• Once the fish is light pink throughout, you can tell the salmon is cooked. Remove from heat and leave it to rest for a few minutes before serving.

Tips

  • Provide some additional seasonings at the table – salt, pepper, and slices of lemon are always good.
  • Eat the skin! The skin should be crispy on the outside and soft on juicy on the inside. Aside from tasting delicious, it’s full of beneficial nutrients and omega-3 fatty acids.
Key Point: Remember not to cook the salmon when it is still cold. Cook skin-side down until the fillet is nearly light pink, then cook the other side for a minute or two.

3. Poached Salmon

Picture of a poached salmon fillet in a creamy sauce.

While poached salmon might not sound the most appetizing, it is one of the healthiest ways of cooking fish.

That said, it tastes so much better if you use a creamy sauce as an accompaniment.

With the right ingredients, combining poached salmon with a cream sauce tastes delicious.

How to poach salmon

  • Take a large pan/pot and place the fillet(s) on the bottom.
  • Fill the pot with water until the salmon is fully submerged.
  • After poaching for around 10-15 minutes, the salmon will be ready. Start checking the consistency after the first 10 minutes – it should be pink and firm.
  • While the salmon is poaching, you can start to make a sauce to serve it alongside.

Creamy White Wine and Lemon Sauce

One of the best sauces for salmon is a creamy white wine sauce with lemon.

These ingredients are per person, so you can just multiply by the number of people you are cooking for.

  • 1/4 cup (60ml) heavy cream
  • 1/2 cup dry white wine
  • 1 shallot
  • Clove of mashed garlic
  • 1 tablespoon of freshly chopped chives
  • Squeeze of fresh lemon juice
  • Salt and pepper to taste
  • Add the heavy cream, lemon, and dry white wine into a pot and bring to a (near) boil.
  • Just before the sauce starts boiling, turn down the heat and simmer at a medium-low temperature.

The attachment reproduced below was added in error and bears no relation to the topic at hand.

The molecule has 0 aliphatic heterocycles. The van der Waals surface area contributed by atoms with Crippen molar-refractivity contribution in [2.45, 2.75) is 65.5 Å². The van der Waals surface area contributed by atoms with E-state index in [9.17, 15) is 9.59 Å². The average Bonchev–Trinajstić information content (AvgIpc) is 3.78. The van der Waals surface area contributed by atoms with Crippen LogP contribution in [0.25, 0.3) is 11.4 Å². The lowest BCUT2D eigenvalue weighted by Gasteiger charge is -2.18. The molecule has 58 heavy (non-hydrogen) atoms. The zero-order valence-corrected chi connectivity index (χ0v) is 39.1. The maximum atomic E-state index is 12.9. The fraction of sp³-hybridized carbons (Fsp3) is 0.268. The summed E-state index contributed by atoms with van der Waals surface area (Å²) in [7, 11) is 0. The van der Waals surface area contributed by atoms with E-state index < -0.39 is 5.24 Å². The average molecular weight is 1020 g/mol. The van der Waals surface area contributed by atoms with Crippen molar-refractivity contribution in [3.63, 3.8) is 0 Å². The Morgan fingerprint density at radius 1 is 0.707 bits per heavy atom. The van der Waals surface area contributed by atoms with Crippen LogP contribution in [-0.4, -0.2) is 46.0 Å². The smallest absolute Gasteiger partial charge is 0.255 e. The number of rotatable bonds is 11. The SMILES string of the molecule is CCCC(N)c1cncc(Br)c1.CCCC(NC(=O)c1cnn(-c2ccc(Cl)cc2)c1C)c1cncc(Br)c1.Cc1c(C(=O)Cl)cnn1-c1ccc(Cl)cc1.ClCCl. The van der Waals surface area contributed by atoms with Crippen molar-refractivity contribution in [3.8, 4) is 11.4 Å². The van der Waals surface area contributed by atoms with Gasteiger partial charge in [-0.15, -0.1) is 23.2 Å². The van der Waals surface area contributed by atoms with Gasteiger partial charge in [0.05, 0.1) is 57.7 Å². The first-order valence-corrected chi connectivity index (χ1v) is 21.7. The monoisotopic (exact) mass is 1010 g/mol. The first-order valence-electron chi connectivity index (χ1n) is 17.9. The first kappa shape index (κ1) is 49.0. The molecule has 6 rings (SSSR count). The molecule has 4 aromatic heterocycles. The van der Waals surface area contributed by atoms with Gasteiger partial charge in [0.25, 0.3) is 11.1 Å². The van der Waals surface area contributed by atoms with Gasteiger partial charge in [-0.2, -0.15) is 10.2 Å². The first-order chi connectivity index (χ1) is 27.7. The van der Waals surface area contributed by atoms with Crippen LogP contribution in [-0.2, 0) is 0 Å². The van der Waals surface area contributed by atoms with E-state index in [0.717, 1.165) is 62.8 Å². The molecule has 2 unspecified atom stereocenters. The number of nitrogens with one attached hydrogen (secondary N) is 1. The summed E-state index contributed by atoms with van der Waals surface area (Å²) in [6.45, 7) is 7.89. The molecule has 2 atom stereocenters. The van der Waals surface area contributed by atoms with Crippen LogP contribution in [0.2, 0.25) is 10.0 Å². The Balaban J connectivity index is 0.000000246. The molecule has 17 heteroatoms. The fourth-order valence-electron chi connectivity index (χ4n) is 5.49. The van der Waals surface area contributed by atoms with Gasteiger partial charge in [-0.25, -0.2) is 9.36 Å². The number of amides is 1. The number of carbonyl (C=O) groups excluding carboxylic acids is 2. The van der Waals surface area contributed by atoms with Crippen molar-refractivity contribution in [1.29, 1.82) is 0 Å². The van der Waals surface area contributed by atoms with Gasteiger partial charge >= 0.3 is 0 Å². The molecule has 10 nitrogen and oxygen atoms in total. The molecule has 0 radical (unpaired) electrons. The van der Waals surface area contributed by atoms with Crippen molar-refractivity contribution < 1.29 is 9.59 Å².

• Put the shallow, garlic, and chives into the pan, season with salt and pepper, and stir gently.
  • Keep occasionally stirring at a low heat until the source starts to thicken.
  • Once the sauce reaches the desired consistency, take off the heat.
  • Pour the cream over the salmon fillet and the meal is ready!

Tips

  • Try serving with some greens. Vegetables like asparagus, broccoli, and green beans go well with this kind of dish.
  • If you prefer a butter white wine sauce, you can substitute out the cream for butter.
Key Point: Cook on a medium heat and not for too long – a grilling time of 10-15 minutes produces a great-tasting fish. Cooking the fillet in a marinade truly upgrades the taste.

4. Broiled Salmon

Picture of a broiled salmon fillet with a side of spinach and lemon.

Despite the similarities, some people are unaware of the differences between broiling and grilling.

The main difference relates to where the heat comes from;

  • While both methods cook food by intense heat, broiling involves using a heat source above the food. Grilling is the opposite.
  • When grilling, the food is in direct contact with a scorching grill. However, food sits a few inches away from the broiler.

How to broil salmon

  • First of all, set the oven rack to the rack you prefer. Broiling the fish on the top rack results in a shorter cooking time, and seals more juices inside the fish!
  • Preheat the broiler.
  • Brush the salmon fillet with either butter or olive oil, and add salt equally across the surface.
  • Add some ground black pepper, pure garlic powder, a few pieces of fresh dill and a slice of lemon on top.
  • Next, put the salmon under the broiler and leave it for about 5-10 minutes. The time will depend on the fillet thickness and how hot your broiler gets.
  • You don’t need to turn the fillet round, but keep a watch on it to make sure it’s not burning.
  • Once the fish flakes under pressure and has a light pink color, it’s ready.
  • Take the salmon out of the oven and leave to cool for a few minutes before serving.

Tips

  • Salted spinach cooked in butter makes a delicious accompaniment to broiled salmon.
Key Point: Broil on the top rack for 5-10 mins – and watch it carefully! Broiling uses intense heat so there’s a chance your salmon might burn if you cook it for too long.